Utah’s air quality affects more people than you might think. In fact, studies have shown that poor air quality can have serious side effects on the elderly, those with asthma and even children. Dr. Robert Paine, an air quality specialist at the University of Utah, went so far as to say that children exposed to consistent, unhealthy air develop smaller lungs than those who live with cleaner air, leading to shorter life spans. “They end up having more heart attacks [and] more strokes” he says, and they may “have some decay in intellectual function as they get older.”
The point is, as bad as air quality can be for adults, it’s even worse for kids. Utah’s air quality can go from good to dangerous in the blink of an eye, especially during periods of inversion, and it’s up to the people of Utah to do all they can to keep air clean to protect children from the harmful effects of pollution.
What You Can Do
There are a lot of myths about Utah’s air quality, but one of the worst is that there’s nothing anyone can do to improve it. In reality, if all Utahans would work together, even small, simple changes would yield massive results for everyone’s quality of life. Here’s what you can do:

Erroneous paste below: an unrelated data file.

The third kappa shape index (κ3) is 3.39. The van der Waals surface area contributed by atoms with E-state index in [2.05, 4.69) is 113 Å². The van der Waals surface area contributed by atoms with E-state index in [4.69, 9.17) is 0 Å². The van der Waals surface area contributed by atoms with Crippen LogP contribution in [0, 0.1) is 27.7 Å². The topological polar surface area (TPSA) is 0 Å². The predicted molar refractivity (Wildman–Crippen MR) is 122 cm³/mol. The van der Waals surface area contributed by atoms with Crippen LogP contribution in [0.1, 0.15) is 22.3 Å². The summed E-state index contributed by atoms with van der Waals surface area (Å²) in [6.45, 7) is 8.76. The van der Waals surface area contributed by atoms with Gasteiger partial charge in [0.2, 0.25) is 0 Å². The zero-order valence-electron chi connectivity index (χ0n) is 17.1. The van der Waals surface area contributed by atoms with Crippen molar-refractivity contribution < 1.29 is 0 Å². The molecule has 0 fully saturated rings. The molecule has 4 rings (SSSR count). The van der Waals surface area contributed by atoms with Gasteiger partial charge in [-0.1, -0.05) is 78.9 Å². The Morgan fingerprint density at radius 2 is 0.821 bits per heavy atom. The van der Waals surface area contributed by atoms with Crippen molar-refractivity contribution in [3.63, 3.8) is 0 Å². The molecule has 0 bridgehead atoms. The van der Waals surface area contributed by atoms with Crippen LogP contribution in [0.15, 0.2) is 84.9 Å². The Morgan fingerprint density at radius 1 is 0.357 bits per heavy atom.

Change How You Travel
Vehicles are the biggest offenders when it comes to daily emissions. By using alternative travel options like riding transit or even carpooling, you can reduce your personal emissions and help every Utahan breathe easier.
Lower Your Thermostat
By turning your thermostat down just two degrees, you can save some money on your heating bill and reduce your emissions.
Be Idle Free
If you’re going to be stopped for more than 30 seconds in your car, throw it in park and turn it off. Idling vehicles contribute an unhealthy amount of emissions.
If your kids could do it themselves, there’s a good chance they’d make changes to their daily routine to improve Utah’s air quality. Unfortunately, they can’t, so it’s up to you to do everything you can to keep Utah’s air clean.
Show your kids UCAIR about Utah’s air and learn more at UCAIR.org. Don’t worry, they’ll thank you later.